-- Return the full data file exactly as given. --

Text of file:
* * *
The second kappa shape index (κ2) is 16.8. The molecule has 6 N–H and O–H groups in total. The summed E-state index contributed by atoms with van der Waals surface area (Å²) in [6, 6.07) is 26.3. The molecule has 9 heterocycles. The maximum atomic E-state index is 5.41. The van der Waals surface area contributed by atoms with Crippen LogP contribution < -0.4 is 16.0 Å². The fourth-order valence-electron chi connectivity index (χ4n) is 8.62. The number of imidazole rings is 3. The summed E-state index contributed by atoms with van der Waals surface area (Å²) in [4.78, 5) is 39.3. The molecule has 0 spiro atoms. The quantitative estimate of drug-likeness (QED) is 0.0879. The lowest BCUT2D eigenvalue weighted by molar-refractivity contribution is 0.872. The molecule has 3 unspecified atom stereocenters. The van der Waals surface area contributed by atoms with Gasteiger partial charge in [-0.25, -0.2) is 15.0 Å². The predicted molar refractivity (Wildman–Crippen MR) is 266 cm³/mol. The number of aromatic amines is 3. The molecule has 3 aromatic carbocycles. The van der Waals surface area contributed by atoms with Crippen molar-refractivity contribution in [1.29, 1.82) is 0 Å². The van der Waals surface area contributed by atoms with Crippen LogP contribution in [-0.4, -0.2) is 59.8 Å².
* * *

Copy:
The second kappa shape index (κ2) is 16.8. The molecule has 6 N–H and O–H groups in total. The summed E-state index contributed by atoms with van der Waals surface area (Å²) in [6, 6.07) is 26.3. The molecule has 9 heterocycles. The maximum atomic E-state index is 5.41. The van der Waals surface area contributed by atoms with Crippen LogP contribution < -0.4 is 16.0 Å². The fourth-order valence-electron chi connectivity index (χ4n) is 8.62. The number of imidazole rings is 3. The summed E-state index contributed by atoms with van der Waals surface area (Å²) in [4.78, 5) is 39.3. The molecule has 0 spiro atoms. The quantitative estimate of drug-likeness (QED) is 0.0879. The lowest BCUT2D eigenvalue weighted by molar-refractivity contribution is 0.872. The molecule has 3 unspecified atom stereocenters. The van der Waals surface area contributed by atoms with Gasteiger partial charge in [-0.25, -0.2) is 15.0 Å². The predicted molar refractivity (Wildman–Crippen MR) is 266 cm³/mol. The number of aromatic amines is 3. The molecule has 3 aromatic carbocycles. The van der Waals surface area contributed by atoms with Crippen molar-refractivity contribution in [1.29, 1.82) is 0 Å². The van der Waals surface area contributed by atoms with Crippen LogP contribution in [-0.4, -0.2) is 59.8 Å².